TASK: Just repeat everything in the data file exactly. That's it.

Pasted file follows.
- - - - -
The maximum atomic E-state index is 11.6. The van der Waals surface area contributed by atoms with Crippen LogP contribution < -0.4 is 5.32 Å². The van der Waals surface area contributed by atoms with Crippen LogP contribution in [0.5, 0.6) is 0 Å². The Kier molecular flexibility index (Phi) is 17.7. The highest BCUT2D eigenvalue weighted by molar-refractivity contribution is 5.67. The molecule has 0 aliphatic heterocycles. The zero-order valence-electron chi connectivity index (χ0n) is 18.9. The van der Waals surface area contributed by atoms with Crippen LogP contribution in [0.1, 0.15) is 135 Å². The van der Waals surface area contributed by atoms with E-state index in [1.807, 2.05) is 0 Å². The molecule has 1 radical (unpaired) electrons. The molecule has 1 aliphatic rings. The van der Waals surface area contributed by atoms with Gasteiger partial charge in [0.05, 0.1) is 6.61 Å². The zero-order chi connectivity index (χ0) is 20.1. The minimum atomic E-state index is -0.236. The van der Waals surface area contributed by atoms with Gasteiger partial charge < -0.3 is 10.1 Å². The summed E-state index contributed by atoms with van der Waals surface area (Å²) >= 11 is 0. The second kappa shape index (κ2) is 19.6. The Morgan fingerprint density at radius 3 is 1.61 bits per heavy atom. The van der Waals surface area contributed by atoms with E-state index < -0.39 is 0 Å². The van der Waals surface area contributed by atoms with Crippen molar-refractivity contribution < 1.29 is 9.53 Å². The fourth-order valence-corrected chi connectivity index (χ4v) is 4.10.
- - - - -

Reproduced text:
The maximum atomic E-state index is 11.6. The van der Waals surface area contributed by atoms with Crippen LogP contribution < -0.4 is 5.32 Å². The van der Waals surface area contributed by atoms with Crippen LogP contribution in [0.5, 0.6) is 0 Å². The Kier molecular flexibility index (Phi) is 17.7. The highest BCUT2D eigenvalue weighted by molar-refractivity contribution is 5.67. The molecule has 0 aliphatic heterocycles. The zero-order valence-electron chi connectivity index (χ0n) is 18.9. The van der Waals surface area contributed by atoms with Crippen LogP contribution in [0.1, 0.15) is 135 Å². The van der Waals surface area contributed by atoms with E-state index in [1.807, 2.05) is 0 Å². The molecule has 1 radical (unpaired) electrons. The molecule has 1 aliphatic rings. The van der Waals surface area contributed by atoms with Gasteiger partial charge in [0.05, 0.1) is 6.61 Å². The zero-order chi connectivity index (χ0) is 20.1. The minimum atomic E-state index is -0.236. The van der Waals surface area contributed by atoms with Gasteiger partial charge < -0.3 is 10.1 Å². The summed E-state index contributed by atoms with van der Waals surface area (Å²) >= 11 is 0. The second kappa shape index (κ2) is 19.6. The Morgan fingerprint density at radius 3 is 1.61 bits per heavy atom. The van der Waals surface area contributed by atoms with E-state index < -0.39 is 0 Å². The van der Waals surface area contributed by atoms with Crippen molar-refractivity contribution < 1.29 is 9.53 Å². The fourth-order valence-corrected chi connectivity index (χ4v) is 4.10.